While the 8 hour day processions lasted, they were a hugely significant part of Melbourne’s social fabric and one of the biggest events in the colony each year.
Victorian union members went all out to show off their wares - this armour, for example, was made by members of the United Tinsmiths & Sheet Metal Workers Society for wearing in the processions from the 1880s.
In 1884, The Argus reported that
The tinsmiths made a unique show, and attracted more attention than any other society out for the day. Three men in bright tin armour were a reminiscence of mediaeval times, but the armour, although it flashed gaily in the sunlight, would have been of little use to the Crusaders when opposed to Saracen spear heads. Two of the ‘knights of the soldering iron’ were mounted.
The armour was evidently in use for several decades, as another somewhat less charitable reporter went on to remark in 1921 that the tinsmiths
“were so tightly encased in their cuirasses that the very idea of getting out of them suggested the need for a tin-opener”.
The Tinsmiths’ armour display was certainly unique, but all Victorian unions made great efforts to show off their craft skills from the vantage of their procession float. The stonemasons were known to haul a huge block of stone on their lorry; the printers operatives once distributed pamphlets from a working printing press on their float; furniture makers displayed an entire drawingroom suite, and the displays from the Felt Hatters were said to strike horror in the hearts of small animals for miles.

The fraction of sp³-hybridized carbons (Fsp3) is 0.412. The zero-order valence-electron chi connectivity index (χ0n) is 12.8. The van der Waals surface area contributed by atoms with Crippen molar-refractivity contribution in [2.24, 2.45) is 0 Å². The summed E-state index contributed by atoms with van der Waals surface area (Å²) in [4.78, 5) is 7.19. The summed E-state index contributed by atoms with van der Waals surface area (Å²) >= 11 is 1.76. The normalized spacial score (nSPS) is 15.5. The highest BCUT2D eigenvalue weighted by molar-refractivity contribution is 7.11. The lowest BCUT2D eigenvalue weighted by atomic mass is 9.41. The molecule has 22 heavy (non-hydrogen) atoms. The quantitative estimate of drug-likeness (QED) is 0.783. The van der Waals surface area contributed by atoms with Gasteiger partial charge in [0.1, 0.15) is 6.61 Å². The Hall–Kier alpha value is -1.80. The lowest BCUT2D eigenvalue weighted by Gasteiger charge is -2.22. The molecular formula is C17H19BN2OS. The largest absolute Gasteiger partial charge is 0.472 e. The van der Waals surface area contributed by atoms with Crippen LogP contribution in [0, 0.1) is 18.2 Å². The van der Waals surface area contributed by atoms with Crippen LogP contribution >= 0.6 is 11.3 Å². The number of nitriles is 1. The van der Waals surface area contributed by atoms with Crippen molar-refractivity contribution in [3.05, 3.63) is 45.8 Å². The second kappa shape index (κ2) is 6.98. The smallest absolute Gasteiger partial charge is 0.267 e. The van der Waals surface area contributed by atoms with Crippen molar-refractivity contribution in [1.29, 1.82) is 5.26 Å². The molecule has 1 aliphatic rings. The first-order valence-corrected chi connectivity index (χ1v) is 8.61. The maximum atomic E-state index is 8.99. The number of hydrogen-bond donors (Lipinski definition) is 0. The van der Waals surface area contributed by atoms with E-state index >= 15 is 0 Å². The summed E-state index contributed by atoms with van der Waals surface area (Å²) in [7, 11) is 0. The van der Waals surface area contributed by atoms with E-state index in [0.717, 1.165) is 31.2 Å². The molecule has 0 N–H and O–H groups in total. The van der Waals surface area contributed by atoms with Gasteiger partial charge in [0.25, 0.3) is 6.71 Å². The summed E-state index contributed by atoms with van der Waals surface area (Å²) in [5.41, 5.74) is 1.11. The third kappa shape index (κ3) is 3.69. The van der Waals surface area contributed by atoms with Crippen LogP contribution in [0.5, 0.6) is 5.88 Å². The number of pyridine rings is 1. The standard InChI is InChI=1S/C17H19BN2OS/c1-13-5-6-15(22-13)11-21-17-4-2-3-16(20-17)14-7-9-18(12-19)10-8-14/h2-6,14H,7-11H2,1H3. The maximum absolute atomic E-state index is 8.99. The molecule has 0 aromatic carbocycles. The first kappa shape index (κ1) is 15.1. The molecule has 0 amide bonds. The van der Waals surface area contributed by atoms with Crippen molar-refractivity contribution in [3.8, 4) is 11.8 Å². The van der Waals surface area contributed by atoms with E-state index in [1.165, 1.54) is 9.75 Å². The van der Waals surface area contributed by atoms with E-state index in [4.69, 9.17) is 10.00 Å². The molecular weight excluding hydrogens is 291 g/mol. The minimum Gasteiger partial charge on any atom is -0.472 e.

Marcella Pearce's childhood memories of the 8 hour day processions of the 1930s give a glimpse of what a grand occasion they were, from humble beginnings in 1856 until they were replaced with the Moomba Parade in 1955.
“I believe the 8 Hours Day processions were extremely important during the late 1920s and through to the year the Second World War was declared, because of the terrible Depression which had wrought devastation throughout the world… People could enjoy, for no cost, the 8 Hours Day celebrations, which was truly the day for the workers of Victoria to show off their skills and their loyalty to each other. The Trades Hall was a focal point of great significance in their lives and threw a protective arm around those who fought for justice and food for their families. The solidarity of workers in those days was a binding force.”